O que é Creme de Leite?

What is milk cream?


Milk Cream is a super basic and common ingredient inside a kitchen. It goes from sweet recipes as well as salty eceitas. But there are several varieties and names that you need to know.Photo by Tamara Gak / Unsplash

In Brazil, the varieties are relatively small compared to our friends of the gringa. But nothing is lost, some adaptations here and there we can turn around.

Milk Cream in the United States

Creme de Leite: Americanos

When we read recipes in English, there always some kind appear, each with recommended use. All are, in essence, cream of milk. In other words, fat from milk.

The difference between them is the amount of fat. How are American products/wonders that regulate this is the FDA (U.S. Food and Drug Administration) that would be the equivalent of Anvisa (National Health Surveillance Agency).

  • Half-and-Half : 10.5-18% fat | Can be used in coffee, would replace the “milk”. As far as I know it is not sold in Brazil. By FDA standards, it would not be quite a “milk cream.” It is a mixture of cream and milk.
  • Light Cream: 18-30% fat | In addition to coffee, it is used to enrich soups, sauces and make desserts. The closest we have to it would be the cream in box/slat that vary from 12-25% depending on the presentation (box or can, light or traditional).
  • Light Whipping Cream : 30-36% fat | The less fat (30-34%) versions are also to put in the coffee, enrich soups and sauces, while the version of 35-36% has enough fat to become whipped cream.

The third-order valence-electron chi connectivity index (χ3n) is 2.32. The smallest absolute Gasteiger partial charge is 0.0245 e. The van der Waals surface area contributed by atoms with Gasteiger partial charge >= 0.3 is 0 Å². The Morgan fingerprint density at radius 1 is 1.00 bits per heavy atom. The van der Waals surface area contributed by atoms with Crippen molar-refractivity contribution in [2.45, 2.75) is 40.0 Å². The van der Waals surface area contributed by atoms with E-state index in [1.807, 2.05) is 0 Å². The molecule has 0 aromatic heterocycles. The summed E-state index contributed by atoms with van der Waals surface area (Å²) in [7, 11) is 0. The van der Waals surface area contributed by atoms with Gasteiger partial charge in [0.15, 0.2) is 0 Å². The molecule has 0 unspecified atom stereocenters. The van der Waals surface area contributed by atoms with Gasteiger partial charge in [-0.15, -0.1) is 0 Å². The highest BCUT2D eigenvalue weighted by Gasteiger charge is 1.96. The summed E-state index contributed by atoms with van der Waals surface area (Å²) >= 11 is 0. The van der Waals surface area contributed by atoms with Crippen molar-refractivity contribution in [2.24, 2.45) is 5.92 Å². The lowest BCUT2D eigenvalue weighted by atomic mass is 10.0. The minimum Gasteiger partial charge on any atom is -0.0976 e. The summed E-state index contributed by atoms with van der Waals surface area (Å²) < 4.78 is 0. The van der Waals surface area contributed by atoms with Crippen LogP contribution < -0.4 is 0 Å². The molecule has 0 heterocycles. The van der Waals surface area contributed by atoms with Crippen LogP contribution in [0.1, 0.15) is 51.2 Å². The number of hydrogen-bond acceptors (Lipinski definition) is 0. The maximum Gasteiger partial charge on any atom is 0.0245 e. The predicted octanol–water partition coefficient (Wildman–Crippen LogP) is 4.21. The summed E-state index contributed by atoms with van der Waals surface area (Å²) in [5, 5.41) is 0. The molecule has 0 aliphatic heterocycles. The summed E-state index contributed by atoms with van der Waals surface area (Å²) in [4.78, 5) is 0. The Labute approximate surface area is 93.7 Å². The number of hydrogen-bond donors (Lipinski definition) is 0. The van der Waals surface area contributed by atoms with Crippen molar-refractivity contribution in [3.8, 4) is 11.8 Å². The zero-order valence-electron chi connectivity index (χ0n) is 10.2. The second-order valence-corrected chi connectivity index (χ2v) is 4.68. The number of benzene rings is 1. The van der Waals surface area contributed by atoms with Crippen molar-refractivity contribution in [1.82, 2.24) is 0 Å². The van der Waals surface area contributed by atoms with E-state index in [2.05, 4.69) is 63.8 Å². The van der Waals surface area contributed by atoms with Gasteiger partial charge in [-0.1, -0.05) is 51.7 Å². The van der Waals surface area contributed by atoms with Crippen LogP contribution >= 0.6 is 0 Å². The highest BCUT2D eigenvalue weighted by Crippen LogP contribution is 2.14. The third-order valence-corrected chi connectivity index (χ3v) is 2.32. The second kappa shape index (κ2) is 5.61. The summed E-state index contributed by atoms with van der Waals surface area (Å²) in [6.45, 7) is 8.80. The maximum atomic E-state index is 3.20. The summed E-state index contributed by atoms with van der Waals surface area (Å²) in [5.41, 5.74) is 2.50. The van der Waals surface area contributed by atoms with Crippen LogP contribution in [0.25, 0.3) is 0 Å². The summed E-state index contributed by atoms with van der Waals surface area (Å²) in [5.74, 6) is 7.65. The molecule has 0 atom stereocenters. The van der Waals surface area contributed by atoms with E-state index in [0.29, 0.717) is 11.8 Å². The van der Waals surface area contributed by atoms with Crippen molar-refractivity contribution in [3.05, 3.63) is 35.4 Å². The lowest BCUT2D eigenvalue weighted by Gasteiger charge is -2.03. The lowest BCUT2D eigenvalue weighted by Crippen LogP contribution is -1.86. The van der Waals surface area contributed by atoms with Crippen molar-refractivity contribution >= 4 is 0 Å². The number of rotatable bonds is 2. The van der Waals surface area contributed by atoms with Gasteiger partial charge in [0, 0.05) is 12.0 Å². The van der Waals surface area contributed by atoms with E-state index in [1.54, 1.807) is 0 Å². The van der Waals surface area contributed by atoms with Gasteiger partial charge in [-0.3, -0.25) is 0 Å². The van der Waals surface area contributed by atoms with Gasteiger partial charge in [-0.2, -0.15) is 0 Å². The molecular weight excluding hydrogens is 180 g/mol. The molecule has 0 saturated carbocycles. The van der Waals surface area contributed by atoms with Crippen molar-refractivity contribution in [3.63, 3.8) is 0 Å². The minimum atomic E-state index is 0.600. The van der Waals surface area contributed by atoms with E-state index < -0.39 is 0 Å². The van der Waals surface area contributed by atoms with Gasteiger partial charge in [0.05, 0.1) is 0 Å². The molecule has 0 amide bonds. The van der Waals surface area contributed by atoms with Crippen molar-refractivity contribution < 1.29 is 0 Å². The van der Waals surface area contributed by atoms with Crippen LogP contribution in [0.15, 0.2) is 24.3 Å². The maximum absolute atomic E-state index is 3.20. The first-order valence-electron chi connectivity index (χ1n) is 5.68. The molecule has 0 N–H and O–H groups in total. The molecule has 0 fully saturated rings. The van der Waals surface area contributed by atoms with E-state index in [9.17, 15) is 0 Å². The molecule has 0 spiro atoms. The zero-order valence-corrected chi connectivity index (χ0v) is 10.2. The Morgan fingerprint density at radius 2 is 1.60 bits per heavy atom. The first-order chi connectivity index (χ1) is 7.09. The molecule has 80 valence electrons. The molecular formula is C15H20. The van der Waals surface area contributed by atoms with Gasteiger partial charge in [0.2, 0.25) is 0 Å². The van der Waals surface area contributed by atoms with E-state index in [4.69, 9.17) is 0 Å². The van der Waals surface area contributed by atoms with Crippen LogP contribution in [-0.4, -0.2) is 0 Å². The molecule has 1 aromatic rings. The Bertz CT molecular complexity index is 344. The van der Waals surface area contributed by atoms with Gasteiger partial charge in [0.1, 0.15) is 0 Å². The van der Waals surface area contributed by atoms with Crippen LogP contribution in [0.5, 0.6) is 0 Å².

• Whipping Cream: 35% fat | FDA does not list separately, by the amount of fat is considered a light whipping cream, i.e. the first choice to make whipped cream.
  • Heavy Whipping Cream: above 36% fat | Chantilly, enrich soups and sauces, cold mousses and desserts in general.

Heat treatment may vary as well. In addition to traditional pasteurization and UHT (ultra high temperature or ultra-high temperature) in the USA, there is ultra-pasteurized.

It is a process very similar to the UHT, but with differences in the sanitary part to package the product. Therefore, ultra-pasteurized products are under refrigeration, but have higher validity than normal pasteurization.

Milk Cream in Brazil

Here in Brazil, in relation to fresh cream, we find products above 35% fat. Depending on the region of the country there is variation in the amount of fat, geralemten, for more.

In the South it is easier to find cream with 42-49% fat than 35-38%. And for those who work with food service (products aimed at restaurants and related) find option with 50%. And of course, the higher the different fat content will be the consistency and texture of the ingredient.

Brazilian regulation divides the Milk Cream into:

  • Low or light cream or semi cream: between 10-19% fat; it is usually tin creams and box that are UHT.
  • Cream: between 20-49.9% fat; can be UHT and pasteurized, and when you have more than 35% fat it is already possible to make whipped cream.
  • High-fat cream: 50% fat; this is more common in food service and are pasteurized.

These are the names that can be used for the product and depends on the fat content. And it follows the name of the thermal process that he was subjected: pasteurization, UHT or sterilized.

Milk cream “Fresco”